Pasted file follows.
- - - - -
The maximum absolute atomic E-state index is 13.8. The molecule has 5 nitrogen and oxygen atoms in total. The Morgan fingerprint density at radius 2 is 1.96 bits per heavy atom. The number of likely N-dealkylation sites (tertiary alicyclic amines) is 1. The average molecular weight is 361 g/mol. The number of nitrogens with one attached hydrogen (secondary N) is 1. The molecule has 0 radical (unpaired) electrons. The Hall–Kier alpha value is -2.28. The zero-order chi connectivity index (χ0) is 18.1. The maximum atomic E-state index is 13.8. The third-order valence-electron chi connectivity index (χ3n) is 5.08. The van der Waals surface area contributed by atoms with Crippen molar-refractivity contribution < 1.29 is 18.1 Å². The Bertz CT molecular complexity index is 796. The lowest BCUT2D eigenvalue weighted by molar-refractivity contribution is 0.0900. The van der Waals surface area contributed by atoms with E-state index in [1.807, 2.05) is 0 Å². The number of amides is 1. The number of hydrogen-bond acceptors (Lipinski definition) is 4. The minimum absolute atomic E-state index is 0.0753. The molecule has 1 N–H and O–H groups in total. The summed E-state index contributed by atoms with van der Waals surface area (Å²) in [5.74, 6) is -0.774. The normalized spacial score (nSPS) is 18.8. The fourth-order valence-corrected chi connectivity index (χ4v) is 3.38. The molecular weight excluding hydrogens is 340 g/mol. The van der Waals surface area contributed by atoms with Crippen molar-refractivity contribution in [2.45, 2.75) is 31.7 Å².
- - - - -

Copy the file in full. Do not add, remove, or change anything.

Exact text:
The maximum absolute atomic E-state index is 13.8. The molecule has 5 nitrogen and oxygen atoms in total. The Morgan fingerprint density at radius 2 is 1.96 bits per heavy atom. The number of likely N-dealkylation sites (tertiary alicyclic amines) is 1. The average molecular weight is 361 g/mol. The number of nitrogens with one attached hydrogen (secondary N) is 1. The molecule has 0 radical (unpaired) electrons. The Hall–Kier alpha value is -2.28. The zero-order chi connectivity index (χ0) is 18.1. The maximum atomic E-state index is 13.8. The third-order valence-electron chi connectivity index (χ3n) is 5.08. The van der Waals surface area contributed by atoms with Crippen molar-refractivity contribution < 1.29 is 18.1 Å². The Bertz CT molecular complexity index is 796. The lowest BCUT2D eigenvalue weighted by molar-refractivity contribution is 0.0900. The van der Waals surface area contributed by atoms with E-state index in [1.807, 2.05) is 0 Å². The number of amides is 1. The number of hydrogen-bond acceptors (Lipinski definition) is 4. The minimum absolute atomic E-state index is 0.0753. The molecule has 1 N–H and O–H groups in total. The summed E-state index contributed by atoms with van der Waals surface area (Å²) in [5.74, 6) is -0.774. The normalized spacial score (nSPS) is 18.8. The fourth-order valence-corrected chi connectivity index (χ4v) is 3.38. The molecular weight excluding hydrogens is 340 g/mol. The van der Waals surface area contributed by atoms with Crippen molar-refractivity contribution in [2.45, 2.75) is 31.7 Å².